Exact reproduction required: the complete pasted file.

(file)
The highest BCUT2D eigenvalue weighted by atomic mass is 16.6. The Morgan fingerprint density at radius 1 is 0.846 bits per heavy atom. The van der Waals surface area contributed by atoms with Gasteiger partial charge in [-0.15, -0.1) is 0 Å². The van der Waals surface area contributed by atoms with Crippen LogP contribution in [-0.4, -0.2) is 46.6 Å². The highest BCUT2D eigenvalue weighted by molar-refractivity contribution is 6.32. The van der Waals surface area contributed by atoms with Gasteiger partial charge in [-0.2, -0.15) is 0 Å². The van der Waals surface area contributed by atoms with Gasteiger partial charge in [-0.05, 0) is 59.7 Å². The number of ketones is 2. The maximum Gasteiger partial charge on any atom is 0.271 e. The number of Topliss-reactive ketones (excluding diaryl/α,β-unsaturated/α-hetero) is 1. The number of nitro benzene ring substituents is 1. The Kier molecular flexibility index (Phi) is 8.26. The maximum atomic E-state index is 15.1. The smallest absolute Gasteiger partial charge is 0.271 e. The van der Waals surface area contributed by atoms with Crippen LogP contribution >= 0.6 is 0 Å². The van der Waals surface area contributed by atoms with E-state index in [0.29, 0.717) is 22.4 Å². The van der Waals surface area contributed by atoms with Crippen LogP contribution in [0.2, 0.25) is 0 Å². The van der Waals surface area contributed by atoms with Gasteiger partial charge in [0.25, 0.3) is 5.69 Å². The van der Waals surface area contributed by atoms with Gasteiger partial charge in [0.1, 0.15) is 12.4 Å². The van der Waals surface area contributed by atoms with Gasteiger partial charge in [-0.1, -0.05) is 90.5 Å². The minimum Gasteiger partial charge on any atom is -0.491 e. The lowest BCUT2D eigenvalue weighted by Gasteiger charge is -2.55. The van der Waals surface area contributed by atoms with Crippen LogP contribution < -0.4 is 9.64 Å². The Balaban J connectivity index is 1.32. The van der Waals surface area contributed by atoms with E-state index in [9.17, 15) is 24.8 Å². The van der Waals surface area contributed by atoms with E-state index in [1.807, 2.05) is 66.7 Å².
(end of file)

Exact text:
The highest BCUT2D eigenvalue weighted by atomic mass is 16.6. The Morgan fingerprint density at radius 1 is 0.846 bits per heavy atom. The van der Waals surface area contributed by atoms with Gasteiger partial charge in [-0.15, -0.1) is 0 Å². The van der Waals surface area contributed by atoms with Crippen LogP contribution in [-0.4, -0.2) is 46.6 Å². The highest BCUT2D eigenvalue weighted by molar-refractivity contribution is 6.32. The van der Waals surface area contributed by atoms with Gasteiger partial charge in [-0.2, -0.15) is 0 Å². The van der Waals surface area contributed by atoms with Gasteiger partial charge in [-0.05, 0) is 59.7 Å². The number of ketones is 2. The maximum Gasteiger partial charge on any atom is 0.271 e. The number of Topliss-reactive ketones (excluding diaryl/α,β-unsaturated/α-hetero) is 1. The number of nitro benzene ring substituents is 1. The Kier molecular flexibility index (Phi) is 8.26. The maximum atomic E-state index is 15.1. The smallest absolute Gasteiger partial charge is 0.271 e. The van der Waals surface area contributed by atoms with Crippen LogP contribution >= 0.6 is 0 Å². The van der Waals surface area contributed by atoms with E-state index in [0.29, 0.717) is 22.4 Å². The van der Waals surface area contributed by atoms with Crippen LogP contribution in [0.2, 0.25) is 0 Å². The van der Waals surface area contributed by atoms with Gasteiger partial charge in [0.25, 0.3) is 5.69 Å². The van der Waals surface area contributed by atoms with Gasteiger partial charge in [0.1, 0.15) is 12.4 Å². The van der Waals surface area contributed by atoms with Gasteiger partial charge in [-0.1, -0.05) is 90.5 Å². The minimum Gasteiger partial charge on any atom is -0.491 e. The lowest BCUT2D eigenvalue weighted by Gasteiger charge is -2.55. The van der Waals surface area contributed by atoms with Crippen LogP contribution < -0.4 is 9.64 Å². The Balaban J connectivity index is 1.32. The van der Waals surface area contributed by atoms with E-state index in [9.17, 15) is 24.8 Å². The van der Waals surface area contributed by atoms with E-state index in [1.807, 2.05) is 66.7 Å².